Cognitive demands during wearable exoskeleton assisted walking in persons with multiple sclerosis

Taimoor Afzal, Marcie Kern, Shih Chiao Tseng, John Lincoln, Gerard Francisco, Shuo Hsiu Chang

Research output: Chapter in Book/Report/Conference proceedingConference contribution

4 Scopus citations

Abstract

Gait impairment in persons with multiple sclerosis (MS) are associated with weakened muscle control, poor coordination, high metabolic demands and fatigue. Robotic exoskeletons may facilitate walking and induce better control during walking leading to coordinated muscle activity, reducing metabolic and cognitive demands. The purpose of this study was to determine the magnitude of variation in cognitive demands in persons with MS during exoskeleton assisted and unassisted walking. Eight subjects diagnosed with MS and expanded disability status scale (EDSS) between 6.0 and 7.5 completed up to 15 sessions of exoskeleton-assisted gait training. After training, cognitive demands were measured by a reaction time (RT) task during Timed 25 feet walk (T25FW). The subjects performed the RT task during both with and without exoskeleton walking. No difference was observed in RT during assisted and unassisted walking. The preliminary findings suggest that individuals with MS could walk with exoskeleton without greater cognitive demands.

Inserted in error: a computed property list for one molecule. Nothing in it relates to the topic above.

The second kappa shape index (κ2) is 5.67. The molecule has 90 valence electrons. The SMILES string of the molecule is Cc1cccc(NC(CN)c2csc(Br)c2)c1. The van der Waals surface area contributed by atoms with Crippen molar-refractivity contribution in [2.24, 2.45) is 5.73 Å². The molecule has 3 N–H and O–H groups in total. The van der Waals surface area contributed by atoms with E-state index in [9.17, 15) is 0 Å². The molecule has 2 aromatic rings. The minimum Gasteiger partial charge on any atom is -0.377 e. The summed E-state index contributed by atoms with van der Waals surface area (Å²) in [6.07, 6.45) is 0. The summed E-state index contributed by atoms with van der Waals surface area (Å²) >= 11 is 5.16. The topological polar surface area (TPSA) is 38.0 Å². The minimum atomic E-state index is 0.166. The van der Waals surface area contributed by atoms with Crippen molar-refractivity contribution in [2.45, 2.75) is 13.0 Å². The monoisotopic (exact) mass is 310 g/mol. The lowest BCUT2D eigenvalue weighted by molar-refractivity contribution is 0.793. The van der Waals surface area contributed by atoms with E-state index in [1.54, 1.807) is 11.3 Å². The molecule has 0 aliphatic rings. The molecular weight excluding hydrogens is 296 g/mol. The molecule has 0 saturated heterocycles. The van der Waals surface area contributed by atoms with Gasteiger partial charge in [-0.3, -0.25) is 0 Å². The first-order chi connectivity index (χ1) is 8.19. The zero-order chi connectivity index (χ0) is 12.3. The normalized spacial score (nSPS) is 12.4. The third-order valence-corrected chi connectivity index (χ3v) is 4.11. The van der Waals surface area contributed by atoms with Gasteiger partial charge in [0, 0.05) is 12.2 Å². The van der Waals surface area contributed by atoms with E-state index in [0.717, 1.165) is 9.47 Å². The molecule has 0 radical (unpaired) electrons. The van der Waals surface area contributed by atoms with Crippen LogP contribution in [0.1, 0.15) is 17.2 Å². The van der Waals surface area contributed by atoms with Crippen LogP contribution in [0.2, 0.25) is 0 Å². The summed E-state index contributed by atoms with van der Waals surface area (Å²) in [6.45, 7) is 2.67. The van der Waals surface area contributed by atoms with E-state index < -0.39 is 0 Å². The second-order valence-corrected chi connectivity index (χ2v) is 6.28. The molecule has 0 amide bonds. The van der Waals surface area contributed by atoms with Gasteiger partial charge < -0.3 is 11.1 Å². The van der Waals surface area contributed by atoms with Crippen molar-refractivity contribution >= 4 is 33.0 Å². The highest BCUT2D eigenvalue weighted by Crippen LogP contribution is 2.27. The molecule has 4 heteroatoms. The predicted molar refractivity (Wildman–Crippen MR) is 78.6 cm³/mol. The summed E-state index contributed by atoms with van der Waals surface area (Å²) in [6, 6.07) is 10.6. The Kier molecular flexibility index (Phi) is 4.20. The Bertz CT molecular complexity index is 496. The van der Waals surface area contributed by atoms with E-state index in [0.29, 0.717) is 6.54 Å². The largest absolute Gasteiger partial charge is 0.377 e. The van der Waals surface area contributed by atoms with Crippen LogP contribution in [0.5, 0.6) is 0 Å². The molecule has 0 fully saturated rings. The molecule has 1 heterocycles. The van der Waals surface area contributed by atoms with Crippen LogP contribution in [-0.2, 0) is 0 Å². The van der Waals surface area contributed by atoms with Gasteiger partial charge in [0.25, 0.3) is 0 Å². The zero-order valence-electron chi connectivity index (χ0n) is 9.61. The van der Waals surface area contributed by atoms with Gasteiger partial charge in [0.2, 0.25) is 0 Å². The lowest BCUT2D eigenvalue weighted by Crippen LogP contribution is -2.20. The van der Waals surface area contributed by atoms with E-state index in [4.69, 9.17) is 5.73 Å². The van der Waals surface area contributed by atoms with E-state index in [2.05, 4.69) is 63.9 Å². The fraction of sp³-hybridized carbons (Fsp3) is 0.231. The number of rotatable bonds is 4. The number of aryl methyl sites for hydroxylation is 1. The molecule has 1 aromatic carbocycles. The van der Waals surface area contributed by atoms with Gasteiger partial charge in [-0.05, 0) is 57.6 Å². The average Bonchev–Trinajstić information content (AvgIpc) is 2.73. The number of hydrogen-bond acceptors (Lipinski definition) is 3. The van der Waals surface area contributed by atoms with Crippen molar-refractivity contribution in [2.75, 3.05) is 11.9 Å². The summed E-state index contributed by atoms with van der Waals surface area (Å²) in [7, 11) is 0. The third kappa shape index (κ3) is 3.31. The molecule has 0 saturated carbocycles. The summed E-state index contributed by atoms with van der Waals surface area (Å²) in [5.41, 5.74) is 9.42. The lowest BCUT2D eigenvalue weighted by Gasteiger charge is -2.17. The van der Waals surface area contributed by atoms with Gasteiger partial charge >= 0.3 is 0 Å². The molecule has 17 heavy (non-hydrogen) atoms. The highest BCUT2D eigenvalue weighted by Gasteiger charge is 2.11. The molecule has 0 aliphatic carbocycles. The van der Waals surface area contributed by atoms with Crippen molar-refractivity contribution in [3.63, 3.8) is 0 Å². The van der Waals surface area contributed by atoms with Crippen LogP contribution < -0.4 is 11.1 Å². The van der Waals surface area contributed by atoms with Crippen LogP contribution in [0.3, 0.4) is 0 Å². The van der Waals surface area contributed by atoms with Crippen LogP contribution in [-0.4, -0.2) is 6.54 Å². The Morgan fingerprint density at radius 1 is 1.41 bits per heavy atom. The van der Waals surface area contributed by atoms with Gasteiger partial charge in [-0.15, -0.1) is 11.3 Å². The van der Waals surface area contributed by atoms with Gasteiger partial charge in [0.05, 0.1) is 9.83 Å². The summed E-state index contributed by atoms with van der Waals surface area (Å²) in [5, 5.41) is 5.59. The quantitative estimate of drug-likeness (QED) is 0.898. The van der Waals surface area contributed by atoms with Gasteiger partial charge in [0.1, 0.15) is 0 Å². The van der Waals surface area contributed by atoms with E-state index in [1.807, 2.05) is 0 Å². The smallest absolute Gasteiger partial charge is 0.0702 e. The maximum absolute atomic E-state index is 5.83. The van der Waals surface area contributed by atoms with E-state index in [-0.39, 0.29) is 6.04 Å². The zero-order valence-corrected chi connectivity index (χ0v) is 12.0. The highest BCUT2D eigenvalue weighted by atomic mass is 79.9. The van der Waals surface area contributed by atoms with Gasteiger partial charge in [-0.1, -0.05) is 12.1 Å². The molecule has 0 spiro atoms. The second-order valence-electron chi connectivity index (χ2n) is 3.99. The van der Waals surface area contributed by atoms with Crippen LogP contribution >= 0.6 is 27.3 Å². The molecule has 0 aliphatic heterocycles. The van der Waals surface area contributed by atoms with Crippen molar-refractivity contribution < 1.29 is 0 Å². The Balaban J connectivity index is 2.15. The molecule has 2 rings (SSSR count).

Original languageEnglish (US)
Title of host publication2017 International Symposium on Wearable Robotics and Rehabilitation, WeRob 2017
PublisherInstitute of Electrical and Electronics Engineers Inc.
Pages1-2
Number of pages2
ISBN (Electronic)9781538643778
DOIs
StatePublished - Jun 12 2018
Externally publishedYes
Event2017 International Symposium on Wearable Robotics and Rehabilitation, WeRob 2017 - Houston, United States
Duration: Nov 5 2017Nov 8 2017

Publication series

Name2017 International Symposium on Wearable Robotics and Rehabilitation, WeRob 2017

Conference

Conference2017 International Symposium on Wearable Robotics and Rehabilitation, WeRob 2017
Country/TerritoryUnited States
CityHouston
Period11/5/1711/8/17

ASJC Scopus subject areas

  • Rehabilitation
  • Artificial Intelligence
  • Biomedical Engineering
  • Control and Optimization
  • Clinical Neurology

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